Let’s remember: even though everyone knows what the French ‘ça va’ or ‘au revoir’ mean, they are not Sark Norman words, and their use in Sarkese equals using ‘ça va’ and ‘au revoir’ in English instead of “how are you” or “goodbye”.

to learn more, click here

Due to the loss of distinction between “you” for singular, originally “thou” (How art thou?), and “you” for plural in Standard English, an English native speaker should always pay attention to which pronoun a person we are talking to may be addressed with in Sarkese. Similarly like in French, the two concerned pronouns are “tu”, “thou”-singular, and “û̥”, “you”-plural (like ‘vous’ in French, but without the ‘v’). The basic rule, which Martin makes the children of the Sark School recite all the time, is that if we call a person by his or her first name in English (Martin, Jane, David etc.), we use “tu” in Sarkese. If you don’t call a person “Harry” or “Jane”, but e.g. “Mister Carré” or “Miss Perrée”, we go with “û̥”-“vû̥”, as if we were talking to a group of people which we always address with the pronouns “û̥”. Please mind that verbal forms change accordingly.

Moreover, we distinguish between you-object and you-subject. With “tu” (non-autonomous subject), we have to learn also “tě” (autonomous object) and “te” (non-autonomous object), and with “û̥” (non-autonomous subject), also “vû̥” (both autonomous and non-autonomous object). It may sound difficult, but it’s pretty easy – it works the same in English, though not with you, but for example with “I”-subject and “me”-object as in, “I like you”, not “Me like you”, and “You like me” and not “You like I” 😉

Let’s remember: in Sarkese, unlike in English, we strictly distinguish between “thou” (informal you) and “you” (formal you). When we say “how are you”, we have to choose the correct pronoun.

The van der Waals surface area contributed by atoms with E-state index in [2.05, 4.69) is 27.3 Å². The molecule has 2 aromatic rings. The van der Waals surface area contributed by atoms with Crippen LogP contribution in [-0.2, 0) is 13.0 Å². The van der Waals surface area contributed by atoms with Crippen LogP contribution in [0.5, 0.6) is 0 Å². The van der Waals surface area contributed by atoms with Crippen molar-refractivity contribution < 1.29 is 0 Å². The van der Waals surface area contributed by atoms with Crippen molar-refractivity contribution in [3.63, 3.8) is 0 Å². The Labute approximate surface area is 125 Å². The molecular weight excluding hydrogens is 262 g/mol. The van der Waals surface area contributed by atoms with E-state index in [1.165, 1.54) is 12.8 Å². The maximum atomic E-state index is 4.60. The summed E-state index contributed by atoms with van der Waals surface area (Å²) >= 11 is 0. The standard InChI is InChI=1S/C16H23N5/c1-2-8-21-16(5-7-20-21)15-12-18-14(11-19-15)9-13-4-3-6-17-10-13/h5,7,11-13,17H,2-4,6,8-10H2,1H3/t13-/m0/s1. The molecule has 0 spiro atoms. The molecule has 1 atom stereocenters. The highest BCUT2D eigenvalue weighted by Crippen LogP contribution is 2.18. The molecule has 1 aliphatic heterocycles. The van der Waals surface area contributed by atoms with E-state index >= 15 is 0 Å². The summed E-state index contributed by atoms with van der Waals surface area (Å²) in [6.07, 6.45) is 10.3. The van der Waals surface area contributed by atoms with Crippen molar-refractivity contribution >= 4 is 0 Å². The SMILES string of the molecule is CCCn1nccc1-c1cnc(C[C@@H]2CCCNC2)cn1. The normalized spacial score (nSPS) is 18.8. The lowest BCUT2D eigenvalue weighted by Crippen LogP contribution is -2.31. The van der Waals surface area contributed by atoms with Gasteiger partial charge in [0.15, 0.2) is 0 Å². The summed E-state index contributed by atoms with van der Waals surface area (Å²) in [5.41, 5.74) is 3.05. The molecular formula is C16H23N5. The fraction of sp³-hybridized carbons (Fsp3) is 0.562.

to learn more click, here

Even though a usual “how are you” conversation in Sark Norman may seem as more relaxed than in English, with regard to how we reply to such a question, there are clear rules that should be obeyed for how we greet a person and what we usually ask and say.

In Sarkese, unlike in some English varieties, when we say “how are you”, we do expect the person to reply in the first place and at the same time the person is allowed to reply truthfully. This means that when a person says “How are you?” we are not allowed to reply simply with “Thank you, how are you?”, which would be surprising and sound bizarre to Sarkese ears, but must first state how the person is, f.e. “well”, “great”, “not great” or even “bad” etc., truly anything what we want to share about how we feel and how our day has been, while respecting some general common sense and reflecting the relation we have to the person. Only afterwards, we thank the person explicitly and then ask back the same question “how are you” – but never before replying to the first how are you

Let’s remember: In Sarkese, unlike in English, you always have to reply to the question “how are you?” with a proper answer first, e.g. “I’m well!”, always adding “thank you”, and only after ask the question back.

A) saying ‘hello’ and ‘goodbye’

In Sarkese, we have one single word to cover the long variety of greetings there are in English. For “hello”, “hi”, “cheers”, “good morning”, “good afternoon” or even “good evening”, we have one sole “bonjhůr” 😉 practical, isn’t it? On the contrary, for saying goodbye, we can choose from a standard range of phrases, with the most commonly used, selected below:


á bětô

á la préchéne

á la préchéne fê

á la sméne ki vent

Ět un bû̥n jeǔ!

Éyè un bû̥n jeǔ!








hello, hi, good morning, good evening etc.

goodbye, bye etc.

see you

until next time

see you next week

Have a good day! (informal, one person only)

Have a good day! (formal or plural)

to learn more, click here